I have a lay-off clause in my contract, can I claim a redundancy payment?

Last updated: 11 Dec 2020

If your contract of employment has an express clause allowing lay off or short-time working (LOSTW), the employer may invoke these clauses and they will not be in breach of contract if they cut pay or hours. These clauses have been fairly rare outside of manufacturing and construction, but are being considered now by a range of other employers.

An employee who has been ‘laid off’ by their employer under a clause in their contract that provides for lay off or short time working can seek a redundancy payment.

This right to claim a redundancy payment only applies if they are laid off or on short-time working for either:

  • 4 weeks in a row, or
  • 6 weeks in a rolling 13-week period.

To claim redundancy the employee must give the employer a ‘notice of intention to claim’ (NIC).

This NIC must be:

  • given within 4 weeks of the last day of the 4 or 6 week period of lay-off or short time,
  • in writing, and
  • state the intention to claim a redundancy by reason of lay-off or short time.

If the employer intends to resist the claim for redundancy they must serve a counter notice to the employee stating that they contest the claim. This must be issued in writing within 7 days of the NIC.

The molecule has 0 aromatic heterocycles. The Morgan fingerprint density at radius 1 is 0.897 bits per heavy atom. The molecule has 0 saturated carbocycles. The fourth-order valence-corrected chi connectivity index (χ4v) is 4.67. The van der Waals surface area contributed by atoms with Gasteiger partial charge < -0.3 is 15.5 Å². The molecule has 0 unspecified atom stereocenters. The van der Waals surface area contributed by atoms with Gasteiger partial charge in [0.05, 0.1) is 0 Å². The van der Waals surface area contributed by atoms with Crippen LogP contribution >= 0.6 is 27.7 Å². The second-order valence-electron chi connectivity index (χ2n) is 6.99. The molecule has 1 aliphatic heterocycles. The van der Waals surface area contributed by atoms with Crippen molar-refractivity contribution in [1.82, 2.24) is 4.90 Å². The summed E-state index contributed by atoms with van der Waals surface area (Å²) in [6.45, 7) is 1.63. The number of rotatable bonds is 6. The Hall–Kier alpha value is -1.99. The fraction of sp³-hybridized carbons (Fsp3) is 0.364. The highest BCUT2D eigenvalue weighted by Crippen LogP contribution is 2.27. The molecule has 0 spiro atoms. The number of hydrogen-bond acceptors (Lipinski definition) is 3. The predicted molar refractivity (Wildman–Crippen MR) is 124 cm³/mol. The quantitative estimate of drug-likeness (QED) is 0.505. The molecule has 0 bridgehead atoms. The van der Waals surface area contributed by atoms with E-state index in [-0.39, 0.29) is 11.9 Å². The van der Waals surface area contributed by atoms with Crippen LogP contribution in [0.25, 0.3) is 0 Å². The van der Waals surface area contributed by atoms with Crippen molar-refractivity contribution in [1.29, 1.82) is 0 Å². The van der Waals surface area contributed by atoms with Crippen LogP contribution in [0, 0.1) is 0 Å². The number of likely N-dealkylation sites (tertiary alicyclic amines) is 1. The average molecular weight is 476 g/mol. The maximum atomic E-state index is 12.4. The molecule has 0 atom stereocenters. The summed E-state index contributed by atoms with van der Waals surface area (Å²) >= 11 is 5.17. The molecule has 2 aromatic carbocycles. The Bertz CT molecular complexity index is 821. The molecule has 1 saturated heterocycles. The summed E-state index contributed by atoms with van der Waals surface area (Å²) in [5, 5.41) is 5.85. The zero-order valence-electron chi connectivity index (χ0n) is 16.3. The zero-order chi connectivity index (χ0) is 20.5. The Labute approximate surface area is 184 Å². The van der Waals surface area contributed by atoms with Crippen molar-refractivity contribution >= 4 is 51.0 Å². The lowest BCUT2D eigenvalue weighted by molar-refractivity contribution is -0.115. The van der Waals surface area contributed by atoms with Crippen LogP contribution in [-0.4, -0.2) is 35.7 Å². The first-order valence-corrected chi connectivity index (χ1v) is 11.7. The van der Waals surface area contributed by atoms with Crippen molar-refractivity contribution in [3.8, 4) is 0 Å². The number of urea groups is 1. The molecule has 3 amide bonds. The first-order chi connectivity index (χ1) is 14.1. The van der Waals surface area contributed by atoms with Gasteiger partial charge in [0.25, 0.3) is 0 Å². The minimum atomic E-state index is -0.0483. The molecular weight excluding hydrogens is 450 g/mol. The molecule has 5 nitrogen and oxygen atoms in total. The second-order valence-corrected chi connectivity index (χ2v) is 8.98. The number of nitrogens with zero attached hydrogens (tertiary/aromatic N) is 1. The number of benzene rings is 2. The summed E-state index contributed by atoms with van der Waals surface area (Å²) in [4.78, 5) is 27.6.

The employer can only resist the claim for redundancy on the ground that there is a reasonable expectation of:

  • work for the employee commencing within 4 weeks of the NIC, and
  • the work is expected to continue for at least 13 weeks

If, in fact, the employee is kept on lay off or short time during the four week period following the NIC the employer’s defence will automatically fail.

The employee can bring a claim to the Employment Tribunal for a redundancy payment if the employer rejects their application.

Finally to be entitled to the redundancy payment the employee must resign. This must be done by the giving the correct notice of termination. The notice period must be either one week, or any longer period that applies in the contract.

The notice must be given within:

    • 4 weeks of the NIC if the employer does not serve counter notice,
    • 3 weeks of the service of notice of withdrawal of any employer’s counter-notice, or
    • 3 weeks of an employment tribunal judgment that the employee’s claim succeeds.

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